While Ace plays Judas, and Zuma the devil, Ramaphosa pretends backbone is unnecessary

13 January 2019 - 00:06
President Cyril Ramaphosa delivering the 2019 election manifesto at the Moses Mabhida Stadium in KwaZulu-Natal on January 12 2019
President Cyril Ramaphosa delivering the 2019 election manifesto at the Moses Mabhida Stadium in KwaZulu-Natal on January 12 2019
Image: ANC via Twitter

Families are still picking at the leftovers of the festive season; the country has yet to digest the matric results; parents are counting what's left of the Christmas bonus to buy school uniforms; and politicians are already knocking at the door, asking for our votes.

That, in a nutshell, may explain our problem. Politics always takes precedence over everything else. The political season starts early in the year, thanks to the ANC's much-vaunted January 8 statement. And of course there's an election, and by some people's reckoning, it could be a make-or-break year. The elections could clarify a few imponderables.

Will Cyril Ramaphosa stem the haemorrhage and lead the ANC to a resounding victory? Will Ramaphosa finally grow a pair? Will the EFF eat the ANC's lunch? What of the DA, which has often flattered to deceive? Will it finally make an impact outside its Western Cape stronghold?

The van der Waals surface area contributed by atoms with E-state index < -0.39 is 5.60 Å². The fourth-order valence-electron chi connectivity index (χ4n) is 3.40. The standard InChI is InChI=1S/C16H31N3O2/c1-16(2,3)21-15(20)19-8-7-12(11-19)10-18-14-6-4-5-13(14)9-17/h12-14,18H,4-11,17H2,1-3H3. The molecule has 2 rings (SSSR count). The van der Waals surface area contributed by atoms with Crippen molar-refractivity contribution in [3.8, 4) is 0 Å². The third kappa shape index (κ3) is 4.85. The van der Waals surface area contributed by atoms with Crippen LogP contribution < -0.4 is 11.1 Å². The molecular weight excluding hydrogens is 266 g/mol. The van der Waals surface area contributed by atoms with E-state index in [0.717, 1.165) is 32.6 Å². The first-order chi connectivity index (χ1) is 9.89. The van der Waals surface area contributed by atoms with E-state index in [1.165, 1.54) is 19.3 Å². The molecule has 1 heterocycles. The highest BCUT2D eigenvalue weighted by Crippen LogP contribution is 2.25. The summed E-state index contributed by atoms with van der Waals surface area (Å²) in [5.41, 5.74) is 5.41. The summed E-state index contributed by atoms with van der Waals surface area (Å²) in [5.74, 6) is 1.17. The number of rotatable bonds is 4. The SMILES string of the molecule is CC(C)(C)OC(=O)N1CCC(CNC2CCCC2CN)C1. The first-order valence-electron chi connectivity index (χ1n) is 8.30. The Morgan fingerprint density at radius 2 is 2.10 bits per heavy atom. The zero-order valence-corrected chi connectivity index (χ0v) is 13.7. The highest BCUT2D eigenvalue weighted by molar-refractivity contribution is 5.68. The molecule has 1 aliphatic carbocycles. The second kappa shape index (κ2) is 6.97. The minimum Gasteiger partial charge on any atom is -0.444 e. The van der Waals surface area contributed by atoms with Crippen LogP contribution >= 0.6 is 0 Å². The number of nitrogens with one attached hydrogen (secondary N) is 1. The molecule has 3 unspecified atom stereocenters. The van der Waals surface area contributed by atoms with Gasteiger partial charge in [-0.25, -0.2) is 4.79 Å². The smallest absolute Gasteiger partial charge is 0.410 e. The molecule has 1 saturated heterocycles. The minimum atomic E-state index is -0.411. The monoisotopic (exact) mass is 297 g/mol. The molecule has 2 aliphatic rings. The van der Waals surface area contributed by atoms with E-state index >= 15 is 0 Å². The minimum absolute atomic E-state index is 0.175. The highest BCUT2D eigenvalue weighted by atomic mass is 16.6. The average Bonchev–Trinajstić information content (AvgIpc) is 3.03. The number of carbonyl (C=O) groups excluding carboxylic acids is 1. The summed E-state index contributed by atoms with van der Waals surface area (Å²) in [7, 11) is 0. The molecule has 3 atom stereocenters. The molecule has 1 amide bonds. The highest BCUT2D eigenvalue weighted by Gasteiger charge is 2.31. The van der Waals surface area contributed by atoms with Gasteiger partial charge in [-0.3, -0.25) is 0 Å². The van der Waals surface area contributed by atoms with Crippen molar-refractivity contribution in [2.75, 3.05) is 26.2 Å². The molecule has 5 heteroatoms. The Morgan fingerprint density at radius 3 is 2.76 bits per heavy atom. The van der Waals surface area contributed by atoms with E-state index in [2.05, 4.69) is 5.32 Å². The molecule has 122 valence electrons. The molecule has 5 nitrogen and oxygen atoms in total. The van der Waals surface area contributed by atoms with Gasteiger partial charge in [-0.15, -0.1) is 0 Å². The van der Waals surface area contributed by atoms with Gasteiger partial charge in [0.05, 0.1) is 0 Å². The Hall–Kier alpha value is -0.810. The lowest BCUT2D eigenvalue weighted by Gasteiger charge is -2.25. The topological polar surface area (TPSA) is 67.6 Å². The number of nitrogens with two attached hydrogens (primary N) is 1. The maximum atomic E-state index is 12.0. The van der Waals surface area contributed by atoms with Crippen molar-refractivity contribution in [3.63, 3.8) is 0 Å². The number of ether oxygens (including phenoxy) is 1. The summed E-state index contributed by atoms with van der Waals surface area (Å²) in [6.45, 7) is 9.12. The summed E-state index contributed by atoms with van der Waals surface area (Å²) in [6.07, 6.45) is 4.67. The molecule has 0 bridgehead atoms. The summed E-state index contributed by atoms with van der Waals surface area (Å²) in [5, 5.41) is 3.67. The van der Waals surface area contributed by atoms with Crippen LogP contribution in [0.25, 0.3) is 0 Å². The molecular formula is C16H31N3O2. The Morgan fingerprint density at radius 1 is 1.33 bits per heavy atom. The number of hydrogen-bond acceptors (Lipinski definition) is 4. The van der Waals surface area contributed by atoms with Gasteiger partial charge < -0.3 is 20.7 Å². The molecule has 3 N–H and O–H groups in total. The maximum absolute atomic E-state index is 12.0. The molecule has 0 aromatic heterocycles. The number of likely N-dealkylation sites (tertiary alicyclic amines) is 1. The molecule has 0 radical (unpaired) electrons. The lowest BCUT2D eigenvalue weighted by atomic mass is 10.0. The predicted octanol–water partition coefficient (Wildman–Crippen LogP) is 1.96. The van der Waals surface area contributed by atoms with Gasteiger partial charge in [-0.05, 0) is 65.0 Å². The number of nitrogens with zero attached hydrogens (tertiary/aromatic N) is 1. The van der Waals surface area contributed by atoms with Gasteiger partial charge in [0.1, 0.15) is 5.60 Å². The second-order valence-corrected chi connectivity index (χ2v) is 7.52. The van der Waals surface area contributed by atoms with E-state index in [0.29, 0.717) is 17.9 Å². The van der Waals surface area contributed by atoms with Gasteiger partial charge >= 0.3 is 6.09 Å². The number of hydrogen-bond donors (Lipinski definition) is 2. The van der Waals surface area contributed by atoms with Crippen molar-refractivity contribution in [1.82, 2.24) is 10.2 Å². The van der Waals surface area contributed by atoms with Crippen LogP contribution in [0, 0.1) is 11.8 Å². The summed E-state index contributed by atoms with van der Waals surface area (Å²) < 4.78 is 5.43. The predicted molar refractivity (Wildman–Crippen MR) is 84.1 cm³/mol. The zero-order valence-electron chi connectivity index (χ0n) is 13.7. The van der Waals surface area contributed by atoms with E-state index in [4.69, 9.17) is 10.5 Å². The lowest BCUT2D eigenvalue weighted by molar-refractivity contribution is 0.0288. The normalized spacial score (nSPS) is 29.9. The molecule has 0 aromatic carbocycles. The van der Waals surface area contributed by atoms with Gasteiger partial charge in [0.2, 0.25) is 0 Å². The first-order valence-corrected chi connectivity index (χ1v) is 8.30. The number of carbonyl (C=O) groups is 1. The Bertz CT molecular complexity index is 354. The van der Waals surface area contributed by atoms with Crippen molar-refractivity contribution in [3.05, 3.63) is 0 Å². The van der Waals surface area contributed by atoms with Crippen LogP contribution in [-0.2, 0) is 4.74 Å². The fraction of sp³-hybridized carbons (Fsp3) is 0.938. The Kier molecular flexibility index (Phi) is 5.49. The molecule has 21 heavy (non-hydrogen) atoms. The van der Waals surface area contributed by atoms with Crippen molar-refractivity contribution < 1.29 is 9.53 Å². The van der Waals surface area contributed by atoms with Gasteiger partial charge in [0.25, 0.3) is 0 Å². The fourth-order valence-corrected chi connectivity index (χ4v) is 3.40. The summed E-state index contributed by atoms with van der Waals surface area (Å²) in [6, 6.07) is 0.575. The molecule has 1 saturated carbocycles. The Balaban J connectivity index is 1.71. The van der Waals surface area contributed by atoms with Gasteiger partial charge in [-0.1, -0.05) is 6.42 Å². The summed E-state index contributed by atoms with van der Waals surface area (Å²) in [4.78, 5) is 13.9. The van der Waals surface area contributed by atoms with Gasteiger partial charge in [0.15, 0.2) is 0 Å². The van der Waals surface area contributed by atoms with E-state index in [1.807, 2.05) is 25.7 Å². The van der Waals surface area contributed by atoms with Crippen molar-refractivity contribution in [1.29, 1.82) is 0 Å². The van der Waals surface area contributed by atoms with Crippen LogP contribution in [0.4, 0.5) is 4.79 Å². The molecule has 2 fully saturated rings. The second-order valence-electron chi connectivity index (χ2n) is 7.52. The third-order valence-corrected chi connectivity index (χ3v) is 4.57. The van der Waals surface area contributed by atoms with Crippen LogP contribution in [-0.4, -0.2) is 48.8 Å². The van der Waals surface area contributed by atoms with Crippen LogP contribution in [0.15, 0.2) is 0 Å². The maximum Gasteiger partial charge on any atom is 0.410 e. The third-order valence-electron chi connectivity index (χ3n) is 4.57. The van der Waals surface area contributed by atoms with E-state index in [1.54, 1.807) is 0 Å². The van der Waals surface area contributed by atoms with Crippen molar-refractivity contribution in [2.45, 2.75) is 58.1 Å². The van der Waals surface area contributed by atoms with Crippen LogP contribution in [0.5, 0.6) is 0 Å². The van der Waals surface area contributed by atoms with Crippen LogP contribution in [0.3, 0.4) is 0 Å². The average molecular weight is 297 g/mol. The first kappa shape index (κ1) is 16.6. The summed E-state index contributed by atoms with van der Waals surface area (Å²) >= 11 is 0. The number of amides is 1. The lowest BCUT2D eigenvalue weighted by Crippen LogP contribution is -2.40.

And many little parties have suddenly sprouted to cash in on the elections. The common denominator of these little parties (it's being generous to even call them parties) is that they are being formed by individuals who are unemployed, or have no discernible source of income.

They have surmised, correctly, that there is a significant chunk of the electorate foolish enough to send them to parliament, and thus guarantee them an income. But then George Bernard Shaw, paraphrasing Abraham Lincoln, described democracy as "a government of the fools, for the fools, by the fools". It's an exaggeration, of course, but there's a kernel of truth in that.

Improving ordinary people's lives is the furthest thing from these people's minds. The only improvement they have in mind is that of the size of their bank balances. A seat in parliament ensures sheltered employment for five years. It is one more reason why the electoral laws should be changed to stop charlatans abusing the system for purely personal gain.

Many reputations are at stake in these elections. And promises will be made without the slightest intention of them ever being fulfilled.

The big issue is obviously the land question, and parliament's intention to amend the constitution in order to allow the government to seize private property without the prospect of compensation. It is the issue around which the elections will primarily revolve and the parties have already set out their stalls. The country has, in a sense, come to a fork in the road.